The Department’s Comments and Complaints system, which allows customers to give feedback on the quality of the services they receive, facilitates the logging and collation of complaints made under the Disability Act 2005. In addition, formal procedures for making complaints regarding access to its schemes and services are published on the Department’s website.
The Agencies under the aegis of the Department – the Citizens Information Board, Combat Poverty Agency (CPA) (to July 2009), the Pensions Board, the Family Support Agency and the Office of the Pensions Ombudsman have developed and published Customer Charters and Action Plans during the period of the Sectoral Plan. In this regard, the CPA undertook consultations with people with disabilities in relation to service quality, received training in Plain English and in the production of information in accessible formats and, as a result, certain website content was re-written to make it more accessible.
The Disability Equality Specialist Support Agency (DESSA) is funded by, amongst others, the Family Support Agency and the Citizens Information Board. It was established in 2001 to work with community development organisations in promoting the inclusion of people with disabilities at community level through their involvement in community development activity. DESSA conducted a pilot programme for Family Resource Centres in the western, mid-western and north-western regions in 2007 called the ‘Steps to Mainstream Participation Programme’. The aim of the Programme is to increase the participation of people with disabilities in mainstream public, civic and community life. The Programme is delivered at local level through local community development organisations. It also aims to provide these organisations with the capacity and supports to co-ordinate the programme at local level. The supports include training, networking, advocacy and mentoring. The vision for this Programme is that people with disabilities are enabled to become active members of their communities, volunteering their time and experience, rather than being passive recipients of services and supports. Nine Family Resource Centres (FRCs) participated in the pilot programme.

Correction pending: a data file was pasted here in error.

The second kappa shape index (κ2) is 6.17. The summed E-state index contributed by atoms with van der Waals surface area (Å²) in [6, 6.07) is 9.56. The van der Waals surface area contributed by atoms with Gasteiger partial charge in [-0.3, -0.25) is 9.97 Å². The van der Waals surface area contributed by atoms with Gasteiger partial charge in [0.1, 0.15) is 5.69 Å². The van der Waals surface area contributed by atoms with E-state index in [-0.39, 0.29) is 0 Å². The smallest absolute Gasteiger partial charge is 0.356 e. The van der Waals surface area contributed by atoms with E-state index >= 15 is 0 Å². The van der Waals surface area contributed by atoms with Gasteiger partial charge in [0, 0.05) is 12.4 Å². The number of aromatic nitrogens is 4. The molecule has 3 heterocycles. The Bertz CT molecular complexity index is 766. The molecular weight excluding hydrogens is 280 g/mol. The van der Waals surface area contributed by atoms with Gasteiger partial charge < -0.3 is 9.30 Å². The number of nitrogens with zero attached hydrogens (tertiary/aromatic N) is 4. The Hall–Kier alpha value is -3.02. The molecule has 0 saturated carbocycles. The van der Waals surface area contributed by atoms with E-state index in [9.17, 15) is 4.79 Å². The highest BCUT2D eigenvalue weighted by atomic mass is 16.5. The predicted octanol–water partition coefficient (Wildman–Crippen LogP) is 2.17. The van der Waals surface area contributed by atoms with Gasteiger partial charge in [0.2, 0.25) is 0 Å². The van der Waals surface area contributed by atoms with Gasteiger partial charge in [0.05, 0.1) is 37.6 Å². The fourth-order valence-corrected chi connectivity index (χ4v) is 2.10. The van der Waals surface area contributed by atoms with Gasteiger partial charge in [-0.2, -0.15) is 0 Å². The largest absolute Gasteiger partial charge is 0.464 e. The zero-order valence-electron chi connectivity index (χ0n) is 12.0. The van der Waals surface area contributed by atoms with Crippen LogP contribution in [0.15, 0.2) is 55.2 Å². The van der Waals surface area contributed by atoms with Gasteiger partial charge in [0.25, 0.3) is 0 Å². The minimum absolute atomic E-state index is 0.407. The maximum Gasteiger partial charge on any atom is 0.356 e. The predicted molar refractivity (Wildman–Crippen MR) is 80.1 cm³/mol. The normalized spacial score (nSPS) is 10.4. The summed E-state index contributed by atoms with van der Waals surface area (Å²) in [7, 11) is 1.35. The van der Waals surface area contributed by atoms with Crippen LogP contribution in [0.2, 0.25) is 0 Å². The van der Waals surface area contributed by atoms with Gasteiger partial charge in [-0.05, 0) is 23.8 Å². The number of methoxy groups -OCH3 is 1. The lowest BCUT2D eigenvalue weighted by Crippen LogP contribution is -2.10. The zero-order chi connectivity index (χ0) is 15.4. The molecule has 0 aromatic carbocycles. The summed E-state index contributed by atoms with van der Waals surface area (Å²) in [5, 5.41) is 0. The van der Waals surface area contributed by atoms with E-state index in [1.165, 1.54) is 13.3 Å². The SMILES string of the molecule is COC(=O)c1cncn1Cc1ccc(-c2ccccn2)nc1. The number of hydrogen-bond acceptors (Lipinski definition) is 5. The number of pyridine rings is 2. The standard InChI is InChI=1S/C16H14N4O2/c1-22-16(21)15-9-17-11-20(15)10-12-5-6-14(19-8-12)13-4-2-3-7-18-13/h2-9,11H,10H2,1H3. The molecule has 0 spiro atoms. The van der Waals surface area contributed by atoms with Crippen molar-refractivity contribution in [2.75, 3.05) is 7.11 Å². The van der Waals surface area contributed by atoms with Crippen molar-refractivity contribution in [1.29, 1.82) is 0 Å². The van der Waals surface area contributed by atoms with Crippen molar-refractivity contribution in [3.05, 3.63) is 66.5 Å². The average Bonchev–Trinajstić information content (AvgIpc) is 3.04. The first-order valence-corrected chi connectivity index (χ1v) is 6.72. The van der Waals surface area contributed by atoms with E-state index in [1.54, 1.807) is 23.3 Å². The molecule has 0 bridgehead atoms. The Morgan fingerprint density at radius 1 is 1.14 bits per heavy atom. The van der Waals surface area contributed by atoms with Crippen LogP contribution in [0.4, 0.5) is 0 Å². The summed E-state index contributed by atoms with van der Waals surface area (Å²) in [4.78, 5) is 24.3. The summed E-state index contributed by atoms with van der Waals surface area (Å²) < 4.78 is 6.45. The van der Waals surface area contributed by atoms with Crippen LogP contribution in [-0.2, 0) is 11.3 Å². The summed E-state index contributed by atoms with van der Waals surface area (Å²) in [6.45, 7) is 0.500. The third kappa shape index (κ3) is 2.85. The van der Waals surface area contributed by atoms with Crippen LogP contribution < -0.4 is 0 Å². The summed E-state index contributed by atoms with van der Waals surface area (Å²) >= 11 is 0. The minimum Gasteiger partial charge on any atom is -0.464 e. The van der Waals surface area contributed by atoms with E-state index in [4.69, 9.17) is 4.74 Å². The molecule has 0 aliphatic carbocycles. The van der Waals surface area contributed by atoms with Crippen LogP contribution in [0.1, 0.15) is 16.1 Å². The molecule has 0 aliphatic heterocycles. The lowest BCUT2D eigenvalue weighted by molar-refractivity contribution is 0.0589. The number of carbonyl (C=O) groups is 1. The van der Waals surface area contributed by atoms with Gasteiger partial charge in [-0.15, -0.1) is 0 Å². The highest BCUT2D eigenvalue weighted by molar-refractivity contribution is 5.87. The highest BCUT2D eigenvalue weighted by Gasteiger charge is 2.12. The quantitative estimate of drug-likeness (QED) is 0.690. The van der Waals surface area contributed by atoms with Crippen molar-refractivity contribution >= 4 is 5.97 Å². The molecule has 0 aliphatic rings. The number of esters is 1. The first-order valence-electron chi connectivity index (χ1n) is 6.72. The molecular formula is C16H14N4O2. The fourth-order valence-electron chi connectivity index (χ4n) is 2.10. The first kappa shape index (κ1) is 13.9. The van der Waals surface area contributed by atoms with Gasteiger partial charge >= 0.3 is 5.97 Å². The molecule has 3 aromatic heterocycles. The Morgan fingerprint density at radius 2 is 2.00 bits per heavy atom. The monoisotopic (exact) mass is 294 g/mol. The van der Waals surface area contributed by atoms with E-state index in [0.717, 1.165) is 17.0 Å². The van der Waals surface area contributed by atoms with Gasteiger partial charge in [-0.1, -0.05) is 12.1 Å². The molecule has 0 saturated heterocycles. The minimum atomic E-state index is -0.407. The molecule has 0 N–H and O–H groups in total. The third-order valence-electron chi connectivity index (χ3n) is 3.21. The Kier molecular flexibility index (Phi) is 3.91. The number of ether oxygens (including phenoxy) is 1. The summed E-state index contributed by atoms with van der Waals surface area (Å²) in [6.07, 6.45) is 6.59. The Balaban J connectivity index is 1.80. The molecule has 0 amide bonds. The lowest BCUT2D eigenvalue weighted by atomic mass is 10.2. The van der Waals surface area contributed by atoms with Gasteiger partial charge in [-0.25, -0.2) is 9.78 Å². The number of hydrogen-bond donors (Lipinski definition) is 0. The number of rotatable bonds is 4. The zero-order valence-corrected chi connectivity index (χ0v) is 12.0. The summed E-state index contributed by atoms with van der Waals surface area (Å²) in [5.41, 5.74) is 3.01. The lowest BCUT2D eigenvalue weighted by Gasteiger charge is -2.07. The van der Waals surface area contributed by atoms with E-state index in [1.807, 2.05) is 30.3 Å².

DESSA’s Community Advocacy Project, which was launched in September 2007 in five FRCs in the south-eastern region, supports people with disabilities and their families in accessing an independent, professional and inclusive advocacy service within their local communities. This is a partnership initiative between DESSA, the Family Support Agency and St. Brigid’s FRC in Waterford and is funded by the Citizens Information Board. A key feature of the Project was the development of working relationships with five FRCs in the region in the promotion and delivery of a representative advocacy service. The Project represents the views, feelings and interests of people with disabilities and their families, supporting them to make informed choices and decisions concerning their lives and enabling them to participate more fully in society. To date, the majority of service users supported are individuals experiencing mental health difficulties.